Possessive adjectives agree with the noun they precede, not with the possessor. It’s a bit like choosing a label color based on the object, not the person.

    Examples:

    • Mon amie (even if “amie” is feminine, we use “mon” because “amie” begins with a vowel)
    • My friends (several friends)

Interrogative adjectives

Interrogative adjectives

Interrogative adjectives are words we use to ask questions, a bit like playing detective.

  • Which, which, which, which

    “Quel” is for masculine singular, “quelle” for feminine singular, “quels” for masculine plural and “quelles” for feminine plural.

    Examples:

    • Which book do you want? (We’re talking about a men’s book)
    • Which ice cream do you prefer? (We’re talking about a feminine ice cream)
    • What sweets do you like? (We’re talking about several male candies)
    • What shoes will you be wearing? (We’re talking about several women’s shoes)
  • Use in questions

    These adjectives are used to ask questions about a specific choice.

    Examples:

    • What film will we be watching tonight?
    • Which color do you like best?

Indefinite adjectives

Indefinite adjectives give information about the noun, but in a general or vague way. It’s a bit like talking about sweets without saying exactly what they are.

  • Each, some, many, all, other, etc.

    Examples:

    • I exercise every day. (Every day, without exception)
    • Some students haven’t done their homework. (Not all, but some)
    • I bought several books. (More than one, but we don’t say how many)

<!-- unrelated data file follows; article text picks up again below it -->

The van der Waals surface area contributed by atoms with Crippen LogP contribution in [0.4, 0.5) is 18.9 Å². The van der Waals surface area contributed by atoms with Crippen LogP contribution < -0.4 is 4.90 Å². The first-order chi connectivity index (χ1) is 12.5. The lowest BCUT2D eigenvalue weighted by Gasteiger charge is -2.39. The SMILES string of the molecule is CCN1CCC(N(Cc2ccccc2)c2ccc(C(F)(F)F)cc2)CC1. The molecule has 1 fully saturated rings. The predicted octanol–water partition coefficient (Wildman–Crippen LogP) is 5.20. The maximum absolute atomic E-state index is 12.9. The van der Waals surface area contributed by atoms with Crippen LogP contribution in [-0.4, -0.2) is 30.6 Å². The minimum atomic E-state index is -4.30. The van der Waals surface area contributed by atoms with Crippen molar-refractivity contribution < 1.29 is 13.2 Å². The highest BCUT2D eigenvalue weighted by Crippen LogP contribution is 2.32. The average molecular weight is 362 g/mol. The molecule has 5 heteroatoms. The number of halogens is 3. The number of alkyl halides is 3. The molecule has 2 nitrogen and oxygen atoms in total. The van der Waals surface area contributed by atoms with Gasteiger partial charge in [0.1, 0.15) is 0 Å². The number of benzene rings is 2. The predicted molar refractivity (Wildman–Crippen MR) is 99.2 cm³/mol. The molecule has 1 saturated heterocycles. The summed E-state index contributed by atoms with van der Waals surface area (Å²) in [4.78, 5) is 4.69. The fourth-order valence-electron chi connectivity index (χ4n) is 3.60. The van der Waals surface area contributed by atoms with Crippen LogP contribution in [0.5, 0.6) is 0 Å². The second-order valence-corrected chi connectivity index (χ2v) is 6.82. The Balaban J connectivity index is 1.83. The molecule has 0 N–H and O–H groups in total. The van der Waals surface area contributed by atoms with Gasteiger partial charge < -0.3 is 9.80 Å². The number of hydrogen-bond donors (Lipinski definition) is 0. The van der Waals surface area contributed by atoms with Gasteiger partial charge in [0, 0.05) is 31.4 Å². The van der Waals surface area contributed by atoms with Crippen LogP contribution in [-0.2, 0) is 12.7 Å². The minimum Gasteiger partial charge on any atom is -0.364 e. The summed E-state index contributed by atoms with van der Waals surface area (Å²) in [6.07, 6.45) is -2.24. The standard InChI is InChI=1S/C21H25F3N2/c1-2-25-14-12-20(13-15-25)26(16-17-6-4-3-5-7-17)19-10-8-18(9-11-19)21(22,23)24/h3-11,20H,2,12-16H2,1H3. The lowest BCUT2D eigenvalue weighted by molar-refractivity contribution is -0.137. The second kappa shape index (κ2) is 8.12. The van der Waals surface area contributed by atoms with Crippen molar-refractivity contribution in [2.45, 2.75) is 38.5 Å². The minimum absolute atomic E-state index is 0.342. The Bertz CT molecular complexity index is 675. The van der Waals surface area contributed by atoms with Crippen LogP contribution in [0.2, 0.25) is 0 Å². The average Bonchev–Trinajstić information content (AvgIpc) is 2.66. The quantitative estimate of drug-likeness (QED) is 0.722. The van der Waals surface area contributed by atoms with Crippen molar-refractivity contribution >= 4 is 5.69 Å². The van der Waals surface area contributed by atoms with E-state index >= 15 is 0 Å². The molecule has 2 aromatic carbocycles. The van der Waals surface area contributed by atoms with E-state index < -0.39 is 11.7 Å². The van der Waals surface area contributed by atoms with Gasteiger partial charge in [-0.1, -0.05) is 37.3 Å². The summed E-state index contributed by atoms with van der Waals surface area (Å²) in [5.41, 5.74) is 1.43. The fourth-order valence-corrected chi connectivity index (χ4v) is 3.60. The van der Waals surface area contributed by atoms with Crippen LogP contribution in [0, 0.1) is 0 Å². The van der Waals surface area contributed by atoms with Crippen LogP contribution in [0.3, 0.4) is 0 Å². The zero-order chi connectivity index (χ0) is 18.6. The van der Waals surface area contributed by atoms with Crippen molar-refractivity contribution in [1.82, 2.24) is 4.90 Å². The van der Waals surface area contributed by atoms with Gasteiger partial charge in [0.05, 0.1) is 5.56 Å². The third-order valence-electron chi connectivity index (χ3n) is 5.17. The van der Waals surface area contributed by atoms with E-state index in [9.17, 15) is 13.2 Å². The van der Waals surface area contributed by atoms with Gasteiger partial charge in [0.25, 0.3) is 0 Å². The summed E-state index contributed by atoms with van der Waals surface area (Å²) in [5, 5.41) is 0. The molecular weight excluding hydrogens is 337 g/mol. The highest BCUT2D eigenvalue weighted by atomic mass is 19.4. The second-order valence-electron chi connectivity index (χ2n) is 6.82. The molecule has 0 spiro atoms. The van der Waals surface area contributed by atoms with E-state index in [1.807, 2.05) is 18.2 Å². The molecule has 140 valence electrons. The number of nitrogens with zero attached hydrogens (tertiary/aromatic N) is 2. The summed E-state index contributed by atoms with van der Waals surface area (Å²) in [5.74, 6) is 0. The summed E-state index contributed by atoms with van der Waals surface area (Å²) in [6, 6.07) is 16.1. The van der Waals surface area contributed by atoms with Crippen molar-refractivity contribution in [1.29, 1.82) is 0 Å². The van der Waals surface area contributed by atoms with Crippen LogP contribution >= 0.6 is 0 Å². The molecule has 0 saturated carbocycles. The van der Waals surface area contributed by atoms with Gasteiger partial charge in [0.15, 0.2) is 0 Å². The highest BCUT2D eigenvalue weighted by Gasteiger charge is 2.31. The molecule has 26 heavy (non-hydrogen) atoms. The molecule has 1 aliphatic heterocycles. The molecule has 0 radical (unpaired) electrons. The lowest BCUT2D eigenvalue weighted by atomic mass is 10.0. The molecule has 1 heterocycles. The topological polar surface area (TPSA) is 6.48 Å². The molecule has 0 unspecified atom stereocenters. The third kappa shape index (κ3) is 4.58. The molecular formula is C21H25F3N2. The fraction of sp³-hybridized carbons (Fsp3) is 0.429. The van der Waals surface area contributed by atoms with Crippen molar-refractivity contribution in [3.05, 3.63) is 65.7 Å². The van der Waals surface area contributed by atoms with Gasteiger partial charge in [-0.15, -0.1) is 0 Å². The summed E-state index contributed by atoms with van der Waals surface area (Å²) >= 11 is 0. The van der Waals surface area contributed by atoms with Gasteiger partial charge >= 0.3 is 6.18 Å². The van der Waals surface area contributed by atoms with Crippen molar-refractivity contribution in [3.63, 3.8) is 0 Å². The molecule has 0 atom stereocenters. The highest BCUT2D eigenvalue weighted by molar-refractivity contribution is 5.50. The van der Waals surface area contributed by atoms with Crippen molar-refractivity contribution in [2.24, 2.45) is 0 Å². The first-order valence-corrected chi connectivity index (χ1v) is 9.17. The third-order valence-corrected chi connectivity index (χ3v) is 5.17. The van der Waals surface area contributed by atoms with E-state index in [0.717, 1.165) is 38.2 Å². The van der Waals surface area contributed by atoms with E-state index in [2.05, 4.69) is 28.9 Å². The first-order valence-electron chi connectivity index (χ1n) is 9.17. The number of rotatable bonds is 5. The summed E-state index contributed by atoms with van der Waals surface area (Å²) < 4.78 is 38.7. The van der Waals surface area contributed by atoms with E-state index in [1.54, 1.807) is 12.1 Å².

• Everyone is invited. (Every single person)
  • Application and special features

    These adjectives can be used to add precision without giving exact details.

    Examples:

    • I want to eat everything! (I’m very greedy and want to eat everything)
    • Anything else? (Do you want something different?)

Numeral adjectives

Numeral adjectives

Numeral adjectives are a bit like the numbers you put on a team’s jerseys. They are used to indicate a quantity or an order.

Cardinals (one, two, three…)

These adjectives tell us how many things or people there are. It’s like counting candy after Halloween.

Examples:

  • I have three apples.
  • There are two tickets left for the concert.
  • She has five cats at home.

Ordinary (first, second…)

These adjectives show the order of things, like when you’re in line and you’re first, second, third…

Examples:

  • It’s the first day of summer.
  • I live on the second floor.
  • She finished third in the race.

Nuances and particularities

Nuances and particularities

French is a language full of surprises! Some adjectives change their meaning depending on their place, or don’t change at all.

Adjectives that change meaning depending on their position

Some adjectives, depending on whether they are placed before or after the noun, can change their meaning. It’s a bit like putting your shoes on backwards, they’d look different.

Examples:

  • A great man: This means a man who is famous or important.
  • A tall man: Here, it means a man of great stature.

Invariable adjectives

Some adjectives never change, regardless of whether what they describe is masculine, feminine, singular or plural. It’s like a “one size fits all” garment.

Examples:

  • Brown shoes (whether it’s one shoe or several, for a boy or a girl, the color remains “brown” without “s” or “e”).
  • A navy blue dress (even though “dress” is feminine, “navy blue” is invariable).